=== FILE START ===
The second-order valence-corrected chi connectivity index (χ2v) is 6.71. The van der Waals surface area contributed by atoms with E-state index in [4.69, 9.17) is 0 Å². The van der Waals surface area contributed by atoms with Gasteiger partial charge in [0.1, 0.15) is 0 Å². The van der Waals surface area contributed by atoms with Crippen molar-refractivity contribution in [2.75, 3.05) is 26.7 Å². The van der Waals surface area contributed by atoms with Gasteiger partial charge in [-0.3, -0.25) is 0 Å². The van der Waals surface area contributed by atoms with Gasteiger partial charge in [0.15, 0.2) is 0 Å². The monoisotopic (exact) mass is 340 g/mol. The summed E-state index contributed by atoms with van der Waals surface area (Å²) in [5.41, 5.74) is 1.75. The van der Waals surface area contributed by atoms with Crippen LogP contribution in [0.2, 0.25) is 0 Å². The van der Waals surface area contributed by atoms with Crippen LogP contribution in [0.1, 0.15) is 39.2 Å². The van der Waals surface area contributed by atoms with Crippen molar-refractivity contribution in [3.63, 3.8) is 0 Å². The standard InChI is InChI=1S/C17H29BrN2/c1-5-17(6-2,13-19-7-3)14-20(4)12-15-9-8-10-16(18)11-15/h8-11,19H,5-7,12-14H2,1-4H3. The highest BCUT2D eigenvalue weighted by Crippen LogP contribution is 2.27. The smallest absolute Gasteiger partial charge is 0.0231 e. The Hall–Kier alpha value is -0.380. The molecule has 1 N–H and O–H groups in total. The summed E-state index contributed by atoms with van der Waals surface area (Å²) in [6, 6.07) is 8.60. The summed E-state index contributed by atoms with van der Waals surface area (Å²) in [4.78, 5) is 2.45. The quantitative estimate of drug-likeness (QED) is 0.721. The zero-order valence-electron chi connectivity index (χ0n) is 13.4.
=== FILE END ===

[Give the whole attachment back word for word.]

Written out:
The second-order valence-corrected chi connectivity index (χ2v) is 6.71. The van der Waals surface area contributed by atoms with E-state index in [4.69, 9.17) is 0 Å². The van der Waals surface area contributed by atoms with Gasteiger partial charge in [0.1, 0.15) is 0 Å². The van der Waals surface area contributed by atoms with Crippen molar-refractivity contribution in [2.75, 3.05) is 26.7 Å². The van der Waals surface area contributed by atoms with Gasteiger partial charge in [-0.3, -0.25) is 0 Å². The van der Waals surface area contributed by atoms with Gasteiger partial charge in [0.15, 0.2) is 0 Å². The monoisotopic (exact) mass is 340 g/mol. The summed E-state index contributed by atoms with van der Waals surface area (Å²) in [5.41, 5.74) is 1.75. The van der Waals surface area contributed by atoms with Crippen LogP contribution in [0.2, 0.25) is 0 Å². The van der Waals surface area contributed by atoms with Crippen LogP contribution in [0.1, 0.15) is 39.2 Å². The van der Waals surface area contributed by atoms with Crippen molar-refractivity contribution in [3.63, 3.8) is 0 Å². The standard InChI is InChI=1S/C17H29BrN2/c1-5-17(6-2,13-19-7-3)14-20(4)12-15-9-8-10-16(18)11-15/h8-11,19H,5-7,12-14H2,1-4H3. The highest BCUT2D eigenvalue weighted by Crippen LogP contribution is 2.27. The smallest absolute Gasteiger partial charge is 0.0231 e. The Hall–Kier alpha value is -0.380. The molecule has 1 N–H and O–H groups in total. The summed E-state index contributed by atoms with van der Waals surface area (Å²) in [6, 6.07) is 8.60. The summed E-state index contributed by atoms with van der Waals surface area (Å²) in [4.78, 5) is 2.45. The quantitative estimate of drug-likeness (QED) is 0.721. The zero-order valence-electron chi connectivity index (χ0n) is 13.4.